After an easy 30 hour overnight passage that had some drama on a fellow boat involving my medical expertise (more on that in another blog post), we pulled into Bahia Santa Maria.  The view was a tiny fishing village and miles of sandy beaches.  We relaxed on board and hosted Justin Edelman, the CUBAR photographer and videographer, for dinner.    It was a lot of fun to hear about his adventures photographing sailing around the world, and he has kindly shared some photos with me to use on the blog.

Sunrise at anchor in Magdalena Bay. Courtesy of Justin and CUBAR.

The next morning we up anchored for a short cruise down the peninsula and into Magdalena Bay, where we stayed for two nights.  Magdalena Bay (often called Mag Bay by Americans, but according to the professor we heard lecture that is not preferred by Mexicans) is a gigantic natural harbor at  25 miles N-S and 13 miles E-W with multiple good anchorages.  We anchored in Man Of War Cove. 

Some of the thousands of fishing pelicans.

The bay is obviously full of fish.  We had a constant accompaniment of pelicans bombing head first into the water and sea lions surfacing and breathing hard all around our boat.  It was a deterrent to swimming in the 74 degree water for me, but so much fun to watch.  The pelicans are hilarious the way they look like they are about to kill themselves on the water.  I can’t help thinking – it’s gotta hurt to slam your head into the water over and over again!  But apparently they are made for that.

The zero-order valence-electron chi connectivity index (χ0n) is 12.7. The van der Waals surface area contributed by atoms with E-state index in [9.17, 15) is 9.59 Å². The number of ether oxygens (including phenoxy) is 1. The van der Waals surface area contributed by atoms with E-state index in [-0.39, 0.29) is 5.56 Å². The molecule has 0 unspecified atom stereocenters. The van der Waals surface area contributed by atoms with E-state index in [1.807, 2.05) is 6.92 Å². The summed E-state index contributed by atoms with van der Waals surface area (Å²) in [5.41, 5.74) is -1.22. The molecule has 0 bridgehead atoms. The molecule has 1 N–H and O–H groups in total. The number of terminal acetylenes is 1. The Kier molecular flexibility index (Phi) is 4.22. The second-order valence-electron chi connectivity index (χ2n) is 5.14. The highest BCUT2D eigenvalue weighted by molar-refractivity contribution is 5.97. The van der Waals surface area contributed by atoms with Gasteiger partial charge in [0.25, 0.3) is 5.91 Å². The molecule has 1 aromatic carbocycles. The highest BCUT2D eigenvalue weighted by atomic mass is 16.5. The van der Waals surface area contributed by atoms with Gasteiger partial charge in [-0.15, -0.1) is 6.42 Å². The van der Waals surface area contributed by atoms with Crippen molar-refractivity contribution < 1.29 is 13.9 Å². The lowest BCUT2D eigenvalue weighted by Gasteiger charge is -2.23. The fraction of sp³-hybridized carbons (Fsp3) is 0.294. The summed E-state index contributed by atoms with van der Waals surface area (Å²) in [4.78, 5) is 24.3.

Hanging out at the Miramar palapa restaurant.

There is a tiny fishing village on the shore with about 160 people.  The Miramar palapa restaurant served us wonderful fish cooked various ways and we relaxed all afternoon.  I walked around the village taking pictures and bought a few things from the tiny tienda.  I missed out on fresh tortillas but was able to get a few limes and some refried beans.    There is no road access to Magdalena Bay – all supplies are carried in by ferry from San Carlos, a larger town across the bay. The village is fortunate now to have a desalination plant for their water supply which opened in 2018, so it no longer has to be ferried in. 

The people in Magdalena Bay were all very friendly, smiles and waves when I walked around.    I had fun talking with and practicing my Spanish with the restaurant proprietress and her charming 1 year old baby boy.    

The church was just down the beach from the palapa.
Many of the fisherman were around working on their traps.

The guys were slightly disappointed because earlier cruisers had drunk all the beer so the owner of the restaurant was running across to San Carlos in his panga to get more beer once he saw 25 boats turn up.   It was hours before he came back though, and by that time a small squall had come up and it was time to return to the boat. 

The next day we were led on a dingy tour to the mangrove estuary. 

Senor Enrique. I think he was disappointed that our dingies could not go as fast as his panga!